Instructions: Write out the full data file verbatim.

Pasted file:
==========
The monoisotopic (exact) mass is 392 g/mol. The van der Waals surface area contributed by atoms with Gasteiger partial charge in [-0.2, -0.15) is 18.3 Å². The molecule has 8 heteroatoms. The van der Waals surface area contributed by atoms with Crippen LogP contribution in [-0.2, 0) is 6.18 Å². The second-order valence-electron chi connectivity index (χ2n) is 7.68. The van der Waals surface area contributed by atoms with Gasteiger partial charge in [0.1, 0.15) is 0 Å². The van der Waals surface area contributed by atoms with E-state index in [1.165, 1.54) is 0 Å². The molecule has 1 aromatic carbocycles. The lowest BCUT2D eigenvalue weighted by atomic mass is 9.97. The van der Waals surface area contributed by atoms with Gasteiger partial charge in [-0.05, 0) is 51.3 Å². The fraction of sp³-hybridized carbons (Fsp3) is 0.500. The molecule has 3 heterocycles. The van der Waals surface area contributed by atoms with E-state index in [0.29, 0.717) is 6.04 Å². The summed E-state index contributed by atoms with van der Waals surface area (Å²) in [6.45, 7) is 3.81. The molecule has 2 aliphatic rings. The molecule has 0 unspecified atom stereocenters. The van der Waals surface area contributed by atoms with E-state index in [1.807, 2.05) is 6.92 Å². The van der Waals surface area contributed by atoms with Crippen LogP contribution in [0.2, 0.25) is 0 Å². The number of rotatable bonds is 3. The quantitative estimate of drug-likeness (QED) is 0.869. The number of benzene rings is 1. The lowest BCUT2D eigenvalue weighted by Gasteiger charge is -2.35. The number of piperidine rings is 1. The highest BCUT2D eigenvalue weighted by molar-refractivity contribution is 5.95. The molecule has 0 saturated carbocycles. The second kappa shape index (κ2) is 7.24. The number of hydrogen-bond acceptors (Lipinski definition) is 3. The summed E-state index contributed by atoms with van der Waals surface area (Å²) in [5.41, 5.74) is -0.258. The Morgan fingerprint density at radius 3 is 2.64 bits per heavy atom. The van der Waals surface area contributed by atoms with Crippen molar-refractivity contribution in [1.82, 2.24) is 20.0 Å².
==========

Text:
The monoisotopic (exact) mass is 392 g/mol. The van der Waals surface area contributed by atoms with Gasteiger partial charge in [-0.2, -0.15) is 18.3 Å². The molecule has 8 heteroatoms. The van der Waals surface area contributed by atoms with Crippen LogP contribution in [-0.2, 0) is 6.18 Å². The second-order valence-electron chi connectivity index (χ2n) is 7.68. The van der Waals surface area contributed by atoms with Gasteiger partial charge in [0.1, 0.15) is 0 Å². The van der Waals surface area contributed by atoms with E-state index in [1.165, 1.54) is 0 Å². The molecule has 1 aromatic carbocycles. The lowest BCUT2D eigenvalue weighted by atomic mass is 9.97. The van der Waals surface area contributed by atoms with Gasteiger partial charge in [-0.05, 0) is 51.3 Å². The fraction of sp³-hybridized carbons (Fsp3) is 0.500. The molecule has 3 heterocycles. The van der Waals surface area contributed by atoms with E-state index in [0.29, 0.717) is 6.04 Å². The summed E-state index contributed by atoms with van der Waals surface area (Å²) in [6.45, 7) is 3.81. The molecule has 2 aliphatic rings. The molecule has 0 unspecified atom stereocenters. The van der Waals surface area contributed by atoms with E-state index in [1.807, 2.05) is 6.92 Å². The van der Waals surface area contributed by atoms with Crippen LogP contribution in [0.2, 0.25) is 0 Å². The number of rotatable bonds is 3. The quantitative estimate of drug-likeness (QED) is 0.869. The number of benzene rings is 1. The lowest BCUT2D eigenvalue weighted by Gasteiger charge is -2.35. The number of piperidine rings is 1. The highest BCUT2D eigenvalue weighted by molar-refractivity contribution is 5.95. The molecule has 0 saturated carbocycles. The second kappa shape index (κ2) is 7.24. The number of hydrogen-bond acceptors (Lipinski definition) is 3. The summed E-state index contributed by atoms with van der Waals surface area (Å²) in [5.41, 5.74) is -0.258. The Morgan fingerprint density at radius 3 is 2.64 bits per heavy atom. The van der Waals surface area contributed by atoms with Crippen molar-refractivity contribution in [1.82, 2.24) is 20.0 Å².